Look At Total Compensation Instead Of Salary When Evaluating Pay
By David Dierking
Let’s face it. Now is not exactly the best time to be looking for a significant increase in your salary. Even if you’re a top performer, a lot of companies just aren’t opening up the coffers like they used to. With the unemployment rate still around 9%, there are a lot of workers out there more than willing to take your job. Plus, many companies are still struggling to make their bottom line numbers so money for raises and bonuses may be tighter.
That doesn’t mean that you can’t increase your total compensation though.
When searching for a new job or looking to ask their manager for a raise, most people focus on the position’s salary. In reality, the total compensation figure for the position is much more relevant. It takes into account not only the salary for the position but all of the additional benefits that go along with it that you may not have thought about.
It makes sense to pay more attention to total compensation because while managers may have a difficult time offering increases in salary they may be more willing or able to offer some other type of benefit in lieu of an increase in your paycheck. It’s not unheard of for companies to offer some type of stock option or increased wellness benefit, for example, as an incentive to employees.
Total compensation can have a lot of pieces in it so let’s take a look at some of the extra ways you can or already are being compensated in addition to your salary.
If you’re receiving a typical match of 50% on the first 6% of your compensation, that’s an extra 3% of your salary that’s coming your way. In rare cases, you may even still be getting a pension contribution from your company. More free money!
Options can become very valuable if the stock price of the company goes up. These are usually reserved for higher grade employees but you may be able to receive these as part of a bonus.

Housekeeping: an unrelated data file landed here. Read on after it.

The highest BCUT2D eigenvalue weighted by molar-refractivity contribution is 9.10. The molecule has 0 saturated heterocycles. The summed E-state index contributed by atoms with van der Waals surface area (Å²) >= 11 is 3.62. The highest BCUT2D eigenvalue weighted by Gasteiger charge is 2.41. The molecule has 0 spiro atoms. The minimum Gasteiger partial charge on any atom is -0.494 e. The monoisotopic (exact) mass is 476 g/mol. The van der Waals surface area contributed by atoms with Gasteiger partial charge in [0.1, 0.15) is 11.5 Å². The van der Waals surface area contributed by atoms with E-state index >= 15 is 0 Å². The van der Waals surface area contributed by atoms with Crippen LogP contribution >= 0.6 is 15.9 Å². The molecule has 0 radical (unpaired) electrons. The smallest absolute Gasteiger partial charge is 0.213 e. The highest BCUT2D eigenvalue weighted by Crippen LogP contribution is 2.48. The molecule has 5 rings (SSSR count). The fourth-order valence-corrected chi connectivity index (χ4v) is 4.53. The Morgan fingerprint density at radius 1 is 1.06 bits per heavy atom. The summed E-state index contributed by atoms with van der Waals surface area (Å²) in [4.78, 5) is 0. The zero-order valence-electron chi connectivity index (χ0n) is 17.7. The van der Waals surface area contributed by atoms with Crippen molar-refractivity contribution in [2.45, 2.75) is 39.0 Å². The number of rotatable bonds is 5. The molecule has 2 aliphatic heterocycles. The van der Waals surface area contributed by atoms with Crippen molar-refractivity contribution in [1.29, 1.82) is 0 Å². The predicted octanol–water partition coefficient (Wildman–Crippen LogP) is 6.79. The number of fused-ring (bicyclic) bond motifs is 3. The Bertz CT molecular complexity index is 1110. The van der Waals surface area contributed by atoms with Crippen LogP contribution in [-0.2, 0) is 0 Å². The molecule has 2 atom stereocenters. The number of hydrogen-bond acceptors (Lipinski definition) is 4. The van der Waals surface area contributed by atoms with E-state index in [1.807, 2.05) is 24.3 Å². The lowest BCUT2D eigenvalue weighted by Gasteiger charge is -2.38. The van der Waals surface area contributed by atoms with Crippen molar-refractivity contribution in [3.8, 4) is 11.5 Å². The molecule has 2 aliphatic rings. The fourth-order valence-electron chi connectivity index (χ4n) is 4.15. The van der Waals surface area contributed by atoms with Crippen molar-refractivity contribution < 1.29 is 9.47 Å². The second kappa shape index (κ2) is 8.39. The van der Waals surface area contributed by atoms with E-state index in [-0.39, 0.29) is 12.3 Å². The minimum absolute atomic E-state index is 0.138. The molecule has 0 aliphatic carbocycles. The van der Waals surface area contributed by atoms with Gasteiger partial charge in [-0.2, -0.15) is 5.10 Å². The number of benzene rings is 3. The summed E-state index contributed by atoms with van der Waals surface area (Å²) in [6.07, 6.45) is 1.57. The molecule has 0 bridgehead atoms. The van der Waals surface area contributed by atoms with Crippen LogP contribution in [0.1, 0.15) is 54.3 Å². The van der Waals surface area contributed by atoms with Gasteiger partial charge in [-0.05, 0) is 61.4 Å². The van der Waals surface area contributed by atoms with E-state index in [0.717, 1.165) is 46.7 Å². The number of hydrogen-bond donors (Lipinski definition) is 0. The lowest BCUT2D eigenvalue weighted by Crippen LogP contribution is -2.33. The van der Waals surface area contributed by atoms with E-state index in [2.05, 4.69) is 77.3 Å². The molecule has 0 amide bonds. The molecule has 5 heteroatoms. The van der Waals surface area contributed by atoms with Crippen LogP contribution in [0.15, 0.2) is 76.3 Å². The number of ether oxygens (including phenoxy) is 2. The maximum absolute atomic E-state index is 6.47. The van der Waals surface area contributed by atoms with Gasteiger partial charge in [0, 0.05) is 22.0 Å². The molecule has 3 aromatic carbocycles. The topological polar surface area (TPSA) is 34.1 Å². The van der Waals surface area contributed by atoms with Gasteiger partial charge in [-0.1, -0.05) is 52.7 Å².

Health and Dental Insurance
You may not like the current cost of medical insurance but you can be thankful that most companies still foot the majority of the bill for insurance premiums. This benefit alone can add up to thousands of dollars over the course of a year that you don’t have to pay.
A lot more companies nowadays are offering wellness incentives in the form of lower health insurance premiums for non-smokers or discounted health club memberships.
You may not even know it but there’s a good chance your employer may be fully funding the cost of a life insurance policy in your name. Not a million dollar policy mind you but enough to cover funeral and transitional expenses for your family should something happen to you.
You get paid for staying home. Enough said.
When added all together, the value of all benefits received could add up to as much as 20% or more of your base salary on an annual basis. That could be big bucks that you’re already getting that you don’t even think twice about.
But think about this. Next time you’re negotiating and the boss won’t budge on salary, ask him if he can kick in a little extra on one of the above. An extra week’s vacation, some stock options as a signing bonus or free health club membership might serve as enough of a sweetener to seal the deal.
After all, it’s compensation that ends up in your pocket no matter which form it comes in.
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